The Daily Feed

We Love the Anacostia River

Photo courtesy of mosley.brian
Anacostia River – Rolling On the River – 5-30-09
courtesy of mosley.brian

There’s a great video (after the jump) of Gabe Horchler of Cheverly MD. Mr. Horchler (the father of one of my friends from Cheverly) has been commuting to work on the Anacostia River for the past 14 years. The video is full of breath taking shots of the river and a great narrative by Gabe. It definitely makes you think about the river and what it means to our city.

I can attest to how amazing the Anacostia is. Back in 2009 I spent a lot of time kayaking along the river, launching out of Bladensburg Waterfront Park. Unlike the Potomac, few people are on the river; this allows a small sanctuary for wildlife to thrive. I’ve seen Great Blue Herons, beavers, snakes, Ospreys, Egrets, and even a Bald Eagle. It can be an amazing experience; I highly recommend going out if you can.

Check out the video after the jump along with a bunch of photos taken along the River. Continue reading

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Featured Photo

Photo courtesy of
‘Mallards Coming in for a Landing’
courtesy of ‘Mr. T in DC’

Urban wildlife; sounds like a contradiction, doesn’t it? But there really are quite a lot of interesting species of wildlife within the boundaries of DC. There are hunting eagles; baby deer; even foxes along the Mall! Most times, you just have to keep your eyes open and you’ll see some fascinating animals cross your path.

I know ducks aren’t necessarily that fascinating, we see them everyday after all, but a good picture of ducks is fascinating. And Mr. T’s photo is certainly a good shot. Catching the ducks landing, in formation no less, with a fast shutter speed to freeze the movement is what makes this shot. And if you’re interested in seeing more of the wildlife DC is blessed with, do what Mr. T does and go down to Constitution Gardens. You’ll see some fascinating birds, I can guarantee it.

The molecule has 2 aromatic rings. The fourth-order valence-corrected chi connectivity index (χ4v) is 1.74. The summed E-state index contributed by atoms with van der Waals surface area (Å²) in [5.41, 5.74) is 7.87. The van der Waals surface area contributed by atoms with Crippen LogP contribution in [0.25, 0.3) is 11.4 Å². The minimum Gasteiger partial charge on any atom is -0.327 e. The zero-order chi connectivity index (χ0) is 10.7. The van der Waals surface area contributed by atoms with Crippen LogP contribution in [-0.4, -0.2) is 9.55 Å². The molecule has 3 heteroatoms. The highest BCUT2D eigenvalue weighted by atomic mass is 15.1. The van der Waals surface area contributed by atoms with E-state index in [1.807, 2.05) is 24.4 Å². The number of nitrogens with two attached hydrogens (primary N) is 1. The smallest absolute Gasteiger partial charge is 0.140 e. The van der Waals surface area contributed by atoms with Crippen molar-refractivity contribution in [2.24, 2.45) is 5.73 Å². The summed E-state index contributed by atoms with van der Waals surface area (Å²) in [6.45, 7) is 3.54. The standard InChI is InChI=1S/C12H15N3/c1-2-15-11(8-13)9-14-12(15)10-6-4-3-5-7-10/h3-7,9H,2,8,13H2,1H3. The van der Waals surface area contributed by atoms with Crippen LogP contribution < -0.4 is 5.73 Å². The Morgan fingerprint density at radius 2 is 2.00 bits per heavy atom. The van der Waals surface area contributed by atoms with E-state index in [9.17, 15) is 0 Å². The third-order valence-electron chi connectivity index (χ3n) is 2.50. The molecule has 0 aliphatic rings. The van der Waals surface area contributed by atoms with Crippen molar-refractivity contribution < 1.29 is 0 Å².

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Featured Photo


‘your turn’
courtesy of ‘philliefan99′

Wildlife photography: the art of taking photographs of wildlife. I’ve had the impression that it is generally underappeciated in the digital age of photography. But when you really look at it, this is an incredibly difficult art form. You not only have to find fascinating subjects, but you also have to learn how a specific species will behave. This is important so that you have an idea on what they will do next, unlike with humans.

Phil demonstates many of the key skills of a good wildlife photographer with this shot. He’s been following the osprey, which take up residence at this nest in Belle Haven VA, for years. He also patientally waits for the bird to get into a dramtic, noble pose. And lastly, he aims for the eyes. This last point is most key for wildlife shots, for the same reason it’s important for human shots: we’re drawn to the eyes and it’s a window into the soul of the animal.

Continue reading